Solar Panels on the Pentagon?

Plastic materials support federal building upgrades, energy/tax dollar savings.
Solar panels

Federal Facility Upgrades for Energy Efficiency

In early 2024, the federal government launched multiple projects to upgrade its facilities for greater energy efficiency and resiliency. A significant upfront investment in 31 federal facilities is anticipated to provide a much more significant payback over time… in reduced energy use, greenhouse gas emissions and taxpayer dollars. 

Like other U.S. infrastructure projects, the response from America’s plastic makers was simple: “We’re all in.” Because plastic materials are set to play a crucial role in enabling many planned upgrades.

Primary federal efforts are aimed at advancing net-zero projects. This refers to buildings that can produce as much energy as they consume, typically through renewable energy. The projects plan to achieve this “through building electrification, geothermal heat pumps, on-site solar generation, and battery energy storage among other initiatives,” as noted in the announcement. 

Solar Power Generation

Most projects include significant scale up of solar power (including on the Pentagon). The photo voltaic (PV) cells in solar panels are reeeeally fragile. They need protection. For a long time.

Department of Energy (DOE): “In order to withstand the outdoors for many years, cells are sandwiched between protective materials in a combination of glass and/or plastics.” 

PV cells basically are enveloped in plastics to protect them from the elements. These plastics bond, seal, and insulate. And they’re transparent and UV/temperature/corrosion resistant. 

Illustration of solar panel construction.

More info solar panels 

Geothermal Energy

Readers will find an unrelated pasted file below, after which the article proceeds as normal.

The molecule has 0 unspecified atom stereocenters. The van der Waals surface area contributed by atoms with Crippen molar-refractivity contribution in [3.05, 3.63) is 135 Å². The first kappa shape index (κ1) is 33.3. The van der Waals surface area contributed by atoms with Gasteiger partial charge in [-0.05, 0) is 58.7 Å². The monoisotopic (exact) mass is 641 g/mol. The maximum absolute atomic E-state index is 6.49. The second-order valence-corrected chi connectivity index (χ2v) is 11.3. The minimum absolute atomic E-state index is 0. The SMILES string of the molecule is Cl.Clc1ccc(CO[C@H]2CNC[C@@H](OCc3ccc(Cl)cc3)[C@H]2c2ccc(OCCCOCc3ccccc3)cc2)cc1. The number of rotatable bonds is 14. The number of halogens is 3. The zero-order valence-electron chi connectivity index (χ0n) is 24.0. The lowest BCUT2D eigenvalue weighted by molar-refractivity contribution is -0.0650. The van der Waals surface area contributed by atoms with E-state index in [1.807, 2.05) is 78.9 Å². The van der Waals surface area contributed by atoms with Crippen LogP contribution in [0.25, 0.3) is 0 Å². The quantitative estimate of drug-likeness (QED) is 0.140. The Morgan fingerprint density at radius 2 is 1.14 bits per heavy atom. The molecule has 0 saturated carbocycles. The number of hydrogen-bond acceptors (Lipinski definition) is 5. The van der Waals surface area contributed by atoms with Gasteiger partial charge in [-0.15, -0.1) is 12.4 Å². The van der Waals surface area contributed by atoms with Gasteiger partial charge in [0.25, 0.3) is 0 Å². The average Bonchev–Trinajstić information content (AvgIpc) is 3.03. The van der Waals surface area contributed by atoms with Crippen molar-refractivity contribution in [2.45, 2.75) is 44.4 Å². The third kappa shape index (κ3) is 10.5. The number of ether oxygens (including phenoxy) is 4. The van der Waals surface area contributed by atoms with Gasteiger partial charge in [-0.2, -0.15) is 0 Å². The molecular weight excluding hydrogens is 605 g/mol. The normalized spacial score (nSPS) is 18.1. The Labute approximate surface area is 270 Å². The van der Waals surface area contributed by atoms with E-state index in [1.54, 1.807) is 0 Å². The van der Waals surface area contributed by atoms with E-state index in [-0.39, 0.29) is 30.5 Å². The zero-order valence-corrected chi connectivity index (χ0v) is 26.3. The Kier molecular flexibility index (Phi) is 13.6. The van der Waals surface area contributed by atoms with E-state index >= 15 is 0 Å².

Multiple projects will expand use of geothermal energy, using the earth’s natural heating and cooling capabilities to create energy and/or heat and cool buildings. Geothermal energy is considered renewable and drives down greenhouse gas emissions compared to burning fuels for energy. 

While there are multiple technologies, geothermal systems often rely on durable plastic pipes buried underground. One example: 

DOE: “These pipes are filled with an environmentally friendly antifreeze/water solution that acts as a heat exchanger. In the winter, the fluid in the pipes extracts heat from the earth and carries it into the building. In the summer, the system reverses and takes heat from the building and deposits it to the cooler ground.”  

Illustration of Geothermal Heating and Cooling.

Source: DOE (Office of Energy Efficiency & Renewable Energy)

Geothermal energy’s biggest drawback? The upfront expense of installation. The federal investment is designed to help overcome this obstacle.

More info on plastic pipes here. 

Electrification and Plastic Sheathing

Multiple projects demonstrate the significant, ongoing shift from burning fuel for power to creating more sustainable, renewable electricity. All that electricity will need to travel untold distances – safely – through cables and wires. Most are sheathed in tough, durable, non-conductive plastic that helps protect the electrical charge… and the humans that rely on it. 

Globe with connecting lines.

More info on protecting our ability to connect to the world here. 

Building Envelope Upgrades

Many projects call for upgrades that improve the building “envelope,” i.e., the physical barriers that separate the inside conditioned space from the outside world (walls, doors, roofs, windows, etc.). A lot of federal buildings were constructed decades ago when building codes were less rigorous than today, so they’re leaky and under insulated. Efficient building envelopes often rely on plastic materials to enable the switch to heat pumps, solar energy and other measures to create net-zero buildings. 

stack of insulation

More on how plastic building materials contribute to net zero buildings here. 

LED Lights for Energy Efficiency

Many federal projects call for switching out old energy inefficient lighting for new energy efficient lighting. Specifically: LED lights. Traditional filament bulbs use/lose most of their energy as heat. Light-emitting diodes (LEDs) typically lose much less energy to heat and are protected by transparent, tough, durable plastic, so they can be used indoors and outdoors. The plastic also helps insulate the LEDs, providing additional protection against overheating and fire hazard. 

LED ceiling lights in warehouse.

Our water delivery systems. Our energy generation and distribution. Our cars and trucks. Our homes and buildings. 

As our nation sets about rebuilding our infrastructure and restoring our resilience, plastic will play an outsized role. America’s plastic makers are all in and ready to contribute.